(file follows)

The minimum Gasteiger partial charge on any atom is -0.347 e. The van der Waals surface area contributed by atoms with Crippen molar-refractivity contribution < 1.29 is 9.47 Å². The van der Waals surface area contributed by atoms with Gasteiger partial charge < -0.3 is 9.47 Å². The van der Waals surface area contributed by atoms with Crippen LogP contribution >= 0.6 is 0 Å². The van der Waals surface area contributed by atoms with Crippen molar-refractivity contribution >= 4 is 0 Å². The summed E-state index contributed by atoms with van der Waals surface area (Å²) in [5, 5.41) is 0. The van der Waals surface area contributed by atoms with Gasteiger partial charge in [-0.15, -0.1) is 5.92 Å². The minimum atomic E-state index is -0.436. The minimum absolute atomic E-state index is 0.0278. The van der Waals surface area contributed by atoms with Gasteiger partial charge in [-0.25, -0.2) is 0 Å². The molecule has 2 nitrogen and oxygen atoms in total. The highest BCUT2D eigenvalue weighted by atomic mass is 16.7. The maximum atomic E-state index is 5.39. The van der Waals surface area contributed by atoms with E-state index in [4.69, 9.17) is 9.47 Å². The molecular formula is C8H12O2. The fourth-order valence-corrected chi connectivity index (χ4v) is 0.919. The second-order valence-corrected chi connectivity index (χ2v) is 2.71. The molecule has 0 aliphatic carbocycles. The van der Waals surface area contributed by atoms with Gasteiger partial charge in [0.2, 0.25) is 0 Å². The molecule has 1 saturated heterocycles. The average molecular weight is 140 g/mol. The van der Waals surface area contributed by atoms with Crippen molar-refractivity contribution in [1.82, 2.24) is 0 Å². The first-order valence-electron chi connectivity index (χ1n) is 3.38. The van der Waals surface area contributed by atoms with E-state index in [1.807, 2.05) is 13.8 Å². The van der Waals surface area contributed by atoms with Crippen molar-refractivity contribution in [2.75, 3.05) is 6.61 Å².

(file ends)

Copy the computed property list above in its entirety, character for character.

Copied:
The minimum Gasteiger partial charge on any atom is -0.347 e. The van der Waals surface area contributed by atoms with Crippen molar-refractivity contribution < 1.29 is 9.47 Å². The van der Waals surface area contributed by atoms with Gasteiger partial charge < -0.3 is 9.47 Å². The van der Waals surface area contributed by atoms with Crippen LogP contribution >= 0.6 is 0 Å². The van der Waals surface area contributed by atoms with Crippen molar-refractivity contribution >= 4 is 0 Å². The summed E-state index contributed by atoms with van der Waals surface area (Å²) in [5, 5.41) is 0. The van der Waals surface area contributed by atoms with Gasteiger partial charge in [-0.15, -0.1) is 5.92 Å². The minimum atomic E-state index is -0.436. The minimum absolute atomic E-state index is 0.0278. The van der Waals surface area contributed by atoms with Gasteiger partial charge in [-0.25, -0.2) is 0 Å². The molecule has 2 nitrogen and oxygen atoms in total. The highest BCUT2D eigenvalue weighted by atomic mass is 16.7. The maximum atomic E-state index is 5.39. The van der Waals surface area contributed by atoms with E-state index in [4.69, 9.17) is 9.47 Å². The molecular formula is C8H12O2. The fourth-order valence-corrected chi connectivity index (χ4v) is 0.919. The second-order valence-corrected chi connectivity index (χ2v) is 2.71. The molecule has 0 aliphatic carbocycles. The van der Waals surface area contributed by atoms with Gasteiger partial charge in [0.2, 0.25) is 0 Å². The molecule has 1 saturated heterocycles. The average molecular weight is 140 g/mol. The van der Waals surface area contributed by atoms with Crippen molar-refractivity contribution in [1.82, 2.24) is 0 Å². The first-order valence-electron chi connectivity index (χ1n) is 3.38. The van der Waals surface area contributed by atoms with E-state index in [1.807, 2.05) is 13.8 Å². The van der Waals surface area contributed by atoms with Crippen molar-refractivity contribution in [2.75, 3.05) is 6.61 Å².